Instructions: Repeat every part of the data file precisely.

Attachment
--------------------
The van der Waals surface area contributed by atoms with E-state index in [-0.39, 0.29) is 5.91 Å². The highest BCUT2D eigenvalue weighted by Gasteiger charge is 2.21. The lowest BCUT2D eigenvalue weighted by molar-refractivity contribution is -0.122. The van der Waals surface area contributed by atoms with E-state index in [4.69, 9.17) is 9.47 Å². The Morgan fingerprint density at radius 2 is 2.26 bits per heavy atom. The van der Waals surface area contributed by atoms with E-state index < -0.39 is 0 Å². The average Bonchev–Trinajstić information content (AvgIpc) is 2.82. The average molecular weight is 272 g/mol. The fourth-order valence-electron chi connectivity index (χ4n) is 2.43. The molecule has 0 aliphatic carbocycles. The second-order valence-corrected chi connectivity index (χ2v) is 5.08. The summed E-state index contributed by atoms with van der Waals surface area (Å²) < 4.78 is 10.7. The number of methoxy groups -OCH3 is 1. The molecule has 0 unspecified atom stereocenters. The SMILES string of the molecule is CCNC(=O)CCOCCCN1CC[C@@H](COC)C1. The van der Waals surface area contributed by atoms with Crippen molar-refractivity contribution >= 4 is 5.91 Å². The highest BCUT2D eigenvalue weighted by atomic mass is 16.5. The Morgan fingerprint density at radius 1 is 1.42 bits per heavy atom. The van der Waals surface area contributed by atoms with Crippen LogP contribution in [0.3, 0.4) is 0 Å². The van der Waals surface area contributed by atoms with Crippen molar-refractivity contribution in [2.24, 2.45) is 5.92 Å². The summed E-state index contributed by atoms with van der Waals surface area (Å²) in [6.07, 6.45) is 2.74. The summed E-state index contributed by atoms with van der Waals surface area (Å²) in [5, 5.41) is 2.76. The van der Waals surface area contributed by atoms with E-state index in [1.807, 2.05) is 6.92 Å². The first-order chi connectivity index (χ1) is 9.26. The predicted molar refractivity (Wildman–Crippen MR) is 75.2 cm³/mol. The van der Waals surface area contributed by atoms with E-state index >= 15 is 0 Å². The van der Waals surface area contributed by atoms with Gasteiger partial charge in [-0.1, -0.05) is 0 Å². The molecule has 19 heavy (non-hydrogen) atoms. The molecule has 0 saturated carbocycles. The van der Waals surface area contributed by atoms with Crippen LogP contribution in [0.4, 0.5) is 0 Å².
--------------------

The van der Waals surface area contributed by atoms with E-state index in [-0.39, 0.29) is 5.91 Å². The highest BCUT2D eigenvalue weighted by Gasteiger charge is 2.21. The lowest BCUT2D eigenvalue weighted by molar-refractivity contribution is -0.122. The van der Waals surface area contributed by atoms with E-state index in [4.69, 9.17) is 9.47 Å². The Morgan fingerprint density at radius 2 is 2.26 bits per heavy atom. The van der Waals surface area contributed by atoms with E-state index < -0.39 is 0 Å². The average Bonchev–Trinajstić information content (AvgIpc) is 2.82. The average molecular weight is 272 g/mol. The fourth-order valence-electron chi connectivity index (χ4n) is 2.43. The molecule has 0 aliphatic carbocycles. The second-order valence-corrected chi connectivity index (χ2v) is 5.08. The summed E-state index contributed by atoms with van der Waals surface area (Å²) < 4.78 is 10.7. The number of methoxy groups -OCH3 is 1. The molecule has 0 unspecified atom stereocenters. The SMILES string of the molecule is CCNC(=O)CCOCCCN1CC[C@@H](COC)C1. The van der Waals surface area contributed by atoms with Crippen molar-refractivity contribution >= 4 is 5.91 Å². The highest BCUT2D eigenvalue weighted by atomic mass is 16.5. The Morgan fingerprint density at radius 1 is 1.42 bits per heavy atom. The van der Waals surface area contributed by atoms with Crippen LogP contribution in [0.3, 0.4) is 0 Å². The van der Waals surface area contributed by atoms with Crippen molar-refractivity contribution in [2.24, 2.45) is 5.92 Å². The summed E-state index contributed by atoms with van der Waals surface area (Å²) in [6.07, 6.45) is 2.74. The summed E-state index contributed by atoms with van der Waals surface area (Å²) in [5, 5.41) is 2.76. The van der Waals surface area contributed by atoms with E-state index in [1.807, 2.05) is 6.92 Å². The first-order chi connectivity index (χ1) is 9.26. The predicted molar refractivity (Wildman–Crippen MR) is 75.2 cm³/mol. The van der Waals surface area contributed by atoms with E-state index >= 15 is 0 Å². The van der Waals surface area contributed by atoms with Gasteiger partial charge in [-0.1, -0.05) is 0 Å². The molecule has 19 heavy (non-hydrogen) atoms. The molecule has 0 saturated carbocycles. The van der Waals surface area contributed by atoms with Crippen LogP contribution in [0.4, 0.5) is 0 Å².